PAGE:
Chester First has every reason to be proud of her offspring, and the robust type of Primitive Methodism which she thereby created. To come to days still more recent, the cutting of the great ship canal between Liverpool and Manchester along the left bank of the Mersey gave a big impetus to local trade, which, with the initiation of other and smaller Industries, brought a large number of workmen into the neighbourhood. Apart from the public-house, there was no local provision for many of the social requirements of these people. Hence, again taking time by the forelock, the idea was conceived to erect a Primitive Methodist Institute, with café, reading-room, recreation-room, parlour, gymnasium, etc. Under the direction of the Rev. John Atkinson this was accomplished at an outlay of £1,400, and opened in the year 1895. That it was both a wise and profitable venture, and that it has been a great boon, especially to the young men of the village, there cannot be the slightest doubt. The successive ministries of Rev. F. Pickering and Rev. R. Clemitson directed the Church not merely in labours abundant, but also to still larger ingatherings. Its advancement was continuous and emphatic. During the six years’ ministry of the Rev. T. Kynaston, the progress of the Church was very marked. The capacious chapel of 1872 had become far too small, and it was recognised that either a considerable enlargement of the premises must take place or that a new church must be built. The latter alternative was adopted, and in 1901 the present beautiful church was erected at a cost of £3,370. For the third time the opening service of a new venture was conducted by the late venerable James McPherson. It was amongst the closing services of his long, comprehensive ministry. The new church, capable of seating 700 persons, splendidly lighted and ventilated, with its terra cotta front, Gothic windows and luxurious internal furnishing, is one of the cheapest, most finely built, and prettiest in Primitive Methodism. The Primitive Methodists of Ellesmere Port are fond of their church, and very properly so, for one finer it would be very difficult to discover in any village community. If not exactly one of the wonders, it certainly always presents itself as one of the most pleasing surprises to visitors and newcomers. But even this most recent of forward movements has not been beyond immediate requirements, for there are very few vacant seats at the Sunday evening service, especially during the winter months. Best of all, there is associated therewith an active, vigorous Church, ever ready to move onward when the demands of the hour make the call. The old chapel is now used as a Central Hall, and is let for public meetings, concerts, etc., and is, in fact, the only public hall in the place, and consequently of great service. One of the most flourishing institutions of the Church is its day school, the largest in the village. This is very efficiently staffed with one head master, one head mistress (infant department), two assistant masters, and ten teachers. There are about 600 children on the register. For Sunday school purposes, the Central Hall, large school, infant school, with the numerous class-rooms, are all brought into requisition, so that the 370 Sunday scholars are admirably provided for. In this connection, it may be said that all phases of work among the young – Temperance, Christian Endeavour, literary – receive earnest attention, and are prosecuted with more or less success. Irrespective of financial indebtedness to the extent of more than £3,000 upon the trust estate, and the heavy burden thus involved, but few Churches are comparatively more loyal and generous to Connexional institutions and interests. While the average contribution per member last year to the Trust Fund alone was £3 3s. 5d., the average contribution per member to the Missionary Fund reached the commendable sum of 3s. 11½ d.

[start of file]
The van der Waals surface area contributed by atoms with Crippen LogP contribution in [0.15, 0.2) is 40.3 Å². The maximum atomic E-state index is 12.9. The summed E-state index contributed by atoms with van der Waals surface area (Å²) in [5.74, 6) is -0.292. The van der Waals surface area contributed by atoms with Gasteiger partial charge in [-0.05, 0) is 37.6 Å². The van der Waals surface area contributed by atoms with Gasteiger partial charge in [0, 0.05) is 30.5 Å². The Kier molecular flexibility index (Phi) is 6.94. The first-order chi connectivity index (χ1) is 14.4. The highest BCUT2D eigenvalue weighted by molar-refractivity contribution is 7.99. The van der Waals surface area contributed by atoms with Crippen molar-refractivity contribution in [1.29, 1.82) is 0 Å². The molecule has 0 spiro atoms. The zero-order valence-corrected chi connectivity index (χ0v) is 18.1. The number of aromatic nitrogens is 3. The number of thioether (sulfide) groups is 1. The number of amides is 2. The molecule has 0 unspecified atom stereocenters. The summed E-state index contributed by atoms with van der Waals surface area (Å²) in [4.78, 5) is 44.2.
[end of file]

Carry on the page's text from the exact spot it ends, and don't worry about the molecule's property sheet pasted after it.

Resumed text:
Reference to annual reports will show that every Connexional appeal receives sympathetic and generous response. But the charity of the Church begins at home, and their ministers are paid the most generous salaries in Primitive Methodism, and always when they are due, In fact, liberality in all matters religious is one of the most prominent features in this Cheshire village church. What of those who may be termed the makers of this Church? Of these very much might be said, and most eulogistically. There are some names which stand out very prominently. In the earlier days, in addition to John Stockton – whose three sons, William, Thomas and James, all hold prominent positions in Church and village – Thomas Hales, James Roscoe and Richard Woodward were men who rendered herculean service to the Church. They were splendid men, of remarkable devotion, energy and sacrifice in the interests of their beloved Zion. The odour of names is like unto precious ointment, and their memories are honoured by all who knew them.
In more recent days the name of the late John Pixton will occur to many. Mr. Pixton was a man of fine spirit, great personal gifts, and arduous Christian service, to whom the Church in Ellesmere Port confessedly owes very much. But if the Church bears impress of one man more than another, it is that of Mr. William Stockton, J.P., Circuit steward and Chairman of the Urban District Council. Mr. Stockton’s strong and comprehensive mind, exceedingly generous spirit and striking personality, are all more or less reflected in the prominent and progressive features of the Church’s life. But of him more anon. The official personnel of the Church is one of its strongest elements, and amongst those diligently and prominently in the van of its work are Mr. W. Breckon (twenty-seven years head master), Mr. Jas. Stockton (society steward), Mr. J.W. Nicholas (superintendent and choirmaster), Mr. T.H. Whitby (trustees‘ secretary and organist), etc. Three of these, Mr. Breckon, Mr. Nicholas, and Mr. Whitby, are members of the District Council, and are invariably associated with the larger social movements of the place. Great and encouraging as the history of our Church in Ellesmere Port undoubtedly has been, we believe there are before it still greater potentialities and wider spheres for aggressive service. Granted a continuance of that capable and devoted leadership which has characterised its past, the best days are yet to come.
Christian Messenger 1905/23